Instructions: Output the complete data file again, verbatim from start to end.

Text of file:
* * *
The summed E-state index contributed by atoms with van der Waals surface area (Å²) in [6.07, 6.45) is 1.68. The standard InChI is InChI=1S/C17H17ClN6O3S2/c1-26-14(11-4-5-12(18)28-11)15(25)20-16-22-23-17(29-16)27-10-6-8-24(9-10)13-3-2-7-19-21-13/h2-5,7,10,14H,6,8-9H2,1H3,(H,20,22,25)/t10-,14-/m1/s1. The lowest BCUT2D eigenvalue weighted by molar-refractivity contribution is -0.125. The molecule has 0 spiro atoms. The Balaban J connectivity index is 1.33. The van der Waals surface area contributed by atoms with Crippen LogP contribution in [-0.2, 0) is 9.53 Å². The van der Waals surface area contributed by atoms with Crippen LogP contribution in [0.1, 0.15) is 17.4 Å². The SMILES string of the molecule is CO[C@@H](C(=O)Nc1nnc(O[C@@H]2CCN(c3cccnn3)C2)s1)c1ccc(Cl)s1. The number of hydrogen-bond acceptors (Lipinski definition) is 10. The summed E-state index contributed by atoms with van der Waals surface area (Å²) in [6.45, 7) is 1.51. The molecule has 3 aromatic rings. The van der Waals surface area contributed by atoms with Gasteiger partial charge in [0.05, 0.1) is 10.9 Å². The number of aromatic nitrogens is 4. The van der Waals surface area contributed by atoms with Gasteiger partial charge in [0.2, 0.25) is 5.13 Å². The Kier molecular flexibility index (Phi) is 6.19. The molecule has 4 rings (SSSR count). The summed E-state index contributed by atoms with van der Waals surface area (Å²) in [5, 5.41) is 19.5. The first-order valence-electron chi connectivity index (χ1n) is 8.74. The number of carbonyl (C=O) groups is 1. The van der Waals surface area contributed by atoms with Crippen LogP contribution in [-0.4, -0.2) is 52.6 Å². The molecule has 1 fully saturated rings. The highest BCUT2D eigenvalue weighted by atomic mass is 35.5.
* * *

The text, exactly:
The summed E-state index contributed by atoms with van der Waals surface area (Å²) in [6.07, 6.45) is 1.68. The standard InChI is InChI=1S/C17H17ClN6O3S2/c1-26-14(11-4-5-12(18)28-11)15(25)20-16-22-23-17(29-16)27-10-6-8-24(9-10)13-3-2-7-19-21-13/h2-5,7,10,14H,6,8-9H2,1H3,(H,20,22,25)/t10-,14-/m1/s1. The lowest BCUT2D eigenvalue weighted by molar-refractivity contribution is -0.125. The molecule has 0 spiro atoms. The Balaban J connectivity index is 1.33. The van der Waals surface area contributed by atoms with Crippen LogP contribution in [-0.2, 0) is 9.53 Å². The van der Waals surface area contributed by atoms with Crippen LogP contribution in [0.1, 0.15) is 17.4 Å². The SMILES string of the molecule is CO[C@@H](C(=O)Nc1nnc(O[C@@H]2CCN(c3cccnn3)C2)s1)c1ccc(Cl)s1. The number of hydrogen-bond acceptors (Lipinski definition) is 10. The summed E-state index contributed by atoms with van der Waals surface area (Å²) in [6.45, 7) is 1.51. The molecule has 3 aromatic rings. The van der Waals surface area contributed by atoms with Gasteiger partial charge in [0.05, 0.1) is 10.9 Å². The number of aromatic nitrogens is 4. The van der Waals surface area contributed by atoms with Gasteiger partial charge in [0.2, 0.25) is 5.13 Å². The Kier molecular flexibility index (Phi) is 6.19. The molecule has 4 rings (SSSR count). The summed E-state index contributed by atoms with van der Waals surface area (Å²) in [5, 5.41) is 19.5. The first-order valence-electron chi connectivity index (χ1n) is 8.74. The number of carbonyl (C=O) groups is 1. The van der Waals surface area contributed by atoms with Crippen LogP contribution in [-0.4, -0.2) is 52.6 Å². The molecule has 1 fully saturated rings. The highest BCUT2D eigenvalue weighted by atomic mass is 35.5.